The Reserve Bank of India (RBI) on Wednesday released final guidelines for rationalisation of merchant discount rates (MDR) for debit card transactions, putting in place a framework of rates differentiated on the basis of merchant turnover. The MDR is the charge a merchant pays to a bank for availing card transaction services. As per the guidelines, small merchants, or those with an annual turnover of up to Rs 20 lakh per annum, will be charged a maximum of 0.4% for each transaction made through a physical point of sale (POS) terminal or online and 0.3% for transactions using a quick response (QR) code. The MDR will be capped at Rs 200 per transaction for small merchants. What this means is that for POS transactions, for instance, the MDR will be capped at Rs 200 for transactions of Rs 50,000 or more. On September 19, FE had reported that the government had proposed that RBI should cap the MDR on debit card transactions at Rs 200. For merchants with an annual turnover above Rs 20 lakh, the charges will be not higher than 0.9% for transactions made over a POS terminal or online and 0.8% for QR code-based transactions. The value of MDR for such merchants will have a cap of Rs 1,000. The MDR will be capped at Rs 1,000 for transactions of about Rs 112,000 or more.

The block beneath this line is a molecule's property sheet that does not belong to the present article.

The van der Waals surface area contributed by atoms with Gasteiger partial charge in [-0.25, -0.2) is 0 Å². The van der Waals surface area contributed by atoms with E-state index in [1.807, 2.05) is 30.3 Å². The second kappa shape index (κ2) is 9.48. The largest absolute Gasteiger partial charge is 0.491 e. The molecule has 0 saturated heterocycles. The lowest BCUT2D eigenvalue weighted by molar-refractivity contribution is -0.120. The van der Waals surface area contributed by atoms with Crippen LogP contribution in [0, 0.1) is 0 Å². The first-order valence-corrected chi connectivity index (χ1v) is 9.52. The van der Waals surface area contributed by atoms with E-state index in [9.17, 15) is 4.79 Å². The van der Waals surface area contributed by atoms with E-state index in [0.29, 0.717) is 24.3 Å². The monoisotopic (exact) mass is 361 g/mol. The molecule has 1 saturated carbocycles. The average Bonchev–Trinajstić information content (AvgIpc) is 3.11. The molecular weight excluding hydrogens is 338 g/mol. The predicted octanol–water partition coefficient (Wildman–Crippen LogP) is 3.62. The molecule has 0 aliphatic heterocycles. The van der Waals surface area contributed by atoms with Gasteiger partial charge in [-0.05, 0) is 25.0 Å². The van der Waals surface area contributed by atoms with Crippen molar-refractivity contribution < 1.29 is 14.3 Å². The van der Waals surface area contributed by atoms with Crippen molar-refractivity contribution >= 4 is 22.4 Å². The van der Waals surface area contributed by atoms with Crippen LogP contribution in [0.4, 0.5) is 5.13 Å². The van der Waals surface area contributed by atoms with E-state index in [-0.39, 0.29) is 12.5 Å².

For merchants with over Rs 20 lakh annual turnover, a Rs 50,000 transaction will attract an MDR of up to Rs 450, as against Rs 200 for a smaller merchant. The new rates will come into effect on January 1. In a bid to push debit card transactions during the demonetisation exercise, the RBI had on December 16, 2016 capped the MDR on debit card transactions of up to Rs 1,000 at 0.25% and for those between Rs 1,000 and Rs 2,000 at 0.5%, for transactions between January 1, 2017 and March 31, 2017. Though the directive was supposed to be a stop-gap measure to handle the demonetisation-induced cash crunch, it remained in place through 2017. The final guidelines on MDR follow a draft circular on the subject, issued by the central bank on February 16. These guidelines diverge from the draft in that they do not prescribe separate slabs of rates for government entities. Also, the draft guidelines had no mention of rates for QR code-based transactions. Their inclusion in the final guidelines reflects the evolution around payment modes like BharatQR and Unified Payments Interface (UPI), which involve the use of QR codes for merchant transactions. The draft guidelines had also prescribed higher MDRs (0.95% for physical POS transactions and 0.85% for digital POS transactions) for merchants with a turnover of more than Rs 20 lakh. BP Kanungo, deputy governor, RBI, said the guidelines were aimed at widening the network of merchant establishments who will accept digital payments. “We have been guided by twin objectives in this,” he said. “The first is that the acceptance infrastructure will accept it more happily and it should also leave money on the table for the stakeholders, so that they are interested in the game to invest in technology and other things.” According to data sourced from four banks and released by the central bank, the volume of debit and credit card transactions at POS terminals rose 18% between November 2016 and November 2017 to 242 million.